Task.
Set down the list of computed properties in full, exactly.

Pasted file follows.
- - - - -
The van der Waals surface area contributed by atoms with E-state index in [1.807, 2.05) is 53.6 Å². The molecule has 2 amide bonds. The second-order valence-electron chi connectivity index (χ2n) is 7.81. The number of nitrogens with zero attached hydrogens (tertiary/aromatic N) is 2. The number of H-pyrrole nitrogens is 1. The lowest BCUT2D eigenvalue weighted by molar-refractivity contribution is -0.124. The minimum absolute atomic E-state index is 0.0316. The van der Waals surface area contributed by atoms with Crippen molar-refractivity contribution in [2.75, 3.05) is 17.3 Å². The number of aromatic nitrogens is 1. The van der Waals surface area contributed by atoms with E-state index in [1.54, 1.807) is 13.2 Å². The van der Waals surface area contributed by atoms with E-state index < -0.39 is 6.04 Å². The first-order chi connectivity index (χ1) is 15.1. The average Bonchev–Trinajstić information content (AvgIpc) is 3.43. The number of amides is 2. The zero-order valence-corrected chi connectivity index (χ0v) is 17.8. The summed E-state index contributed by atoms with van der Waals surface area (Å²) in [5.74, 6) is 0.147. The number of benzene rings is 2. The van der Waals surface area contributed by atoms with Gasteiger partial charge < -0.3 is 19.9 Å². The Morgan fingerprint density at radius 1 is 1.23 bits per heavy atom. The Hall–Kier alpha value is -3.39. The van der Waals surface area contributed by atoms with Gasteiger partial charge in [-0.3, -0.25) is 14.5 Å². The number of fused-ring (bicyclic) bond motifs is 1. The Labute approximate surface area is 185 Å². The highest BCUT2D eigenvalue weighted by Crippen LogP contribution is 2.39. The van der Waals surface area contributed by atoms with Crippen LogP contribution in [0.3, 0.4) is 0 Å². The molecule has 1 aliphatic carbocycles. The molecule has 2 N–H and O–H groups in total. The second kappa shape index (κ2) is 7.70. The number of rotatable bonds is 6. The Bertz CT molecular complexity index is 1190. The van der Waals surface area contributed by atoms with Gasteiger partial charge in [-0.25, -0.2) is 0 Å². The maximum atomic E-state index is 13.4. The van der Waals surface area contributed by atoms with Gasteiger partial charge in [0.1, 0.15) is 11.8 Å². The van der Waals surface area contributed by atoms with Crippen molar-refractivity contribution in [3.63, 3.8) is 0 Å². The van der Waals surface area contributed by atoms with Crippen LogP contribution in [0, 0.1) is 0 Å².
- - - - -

The van der Waals surface area contributed by atoms with E-state index in [1.807, 2.05) is 53.6 Å². The molecule has 2 amide bonds. The second-order valence-electron chi connectivity index (χ2n) is 7.81. The number of nitrogens with zero attached hydrogens (tertiary/aromatic N) is 2. The number of H-pyrrole nitrogens is 1. The lowest BCUT2D eigenvalue weighted by molar-refractivity contribution is -0.124. The minimum absolute atomic E-state index is 0.0316. The van der Waals surface area contributed by atoms with Crippen molar-refractivity contribution in [2.75, 3.05) is 17.3 Å². The number of aromatic nitrogens is 1. The van der Waals surface area contributed by atoms with E-state index in [1.54, 1.807) is 13.2 Å². The van der Waals surface area contributed by atoms with E-state index < -0.39 is 6.04 Å². The first-order chi connectivity index (χ1) is 15.1. The average Bonchev–Trinajstić information content (AvgIpc) is 3.43. The number of amides is 2. The zero-order valence-corrected chi connectivity index (χ0v) is 17.8. The summed E-state index contributed by atoms with van der Waals surface area (Å²) in [5.74, 6) is 0.147. The number of benzene rings is 2. The van der Waals surface area contributed by atoms with Gasteiger partial charge < -0.3 is 19.9 Å². The Morgan fingerprint density at radius 1 is 1.23 bits per heavy atom. The Hall–Kier alpha value is -3.39. The van der Waals surface area contributed by atoms with Gasteiger partial charge in [-0.3, -0.25) is 14.5 Å². The number of fused-ring (bicyclic) bond motifs is 1. The Labute approximate surface area is 185 Å². The highest BCUT2D eigenvalue weighted by Crippen LogP contribution is 2.39. The van der Waals surface area contributed by atoms with Crippen LogP contribution in [0.3, 0.4) is 0 Å². The molecule has 1 aliphatic carbocycles. The molecule has 2 N–H and O–H groups in total. The second kappa shape index (κ2) is 7.70. The number of rotatable bonds is 6. The Bertz CT molecular complexity index is 1190. The van der Waals surface area contributed by atoms with Gasteiger partial charge in [-0.25, -0.2) is 0 Å². The maximum atomic E-state index is 13.4. The van der Waals surface area contributed by atoms with Gasteiger partial charge in [0.1, 0.15) is 11.8 Å². The van der Waals surface area contributed by atoms with Crippen molar-refractivity contribution in [3.63, 3.8) is 0 Å². The van der Waals surface area contributed by atoms with Crippen LogP contribution in [0, 0.1) is 0 Å².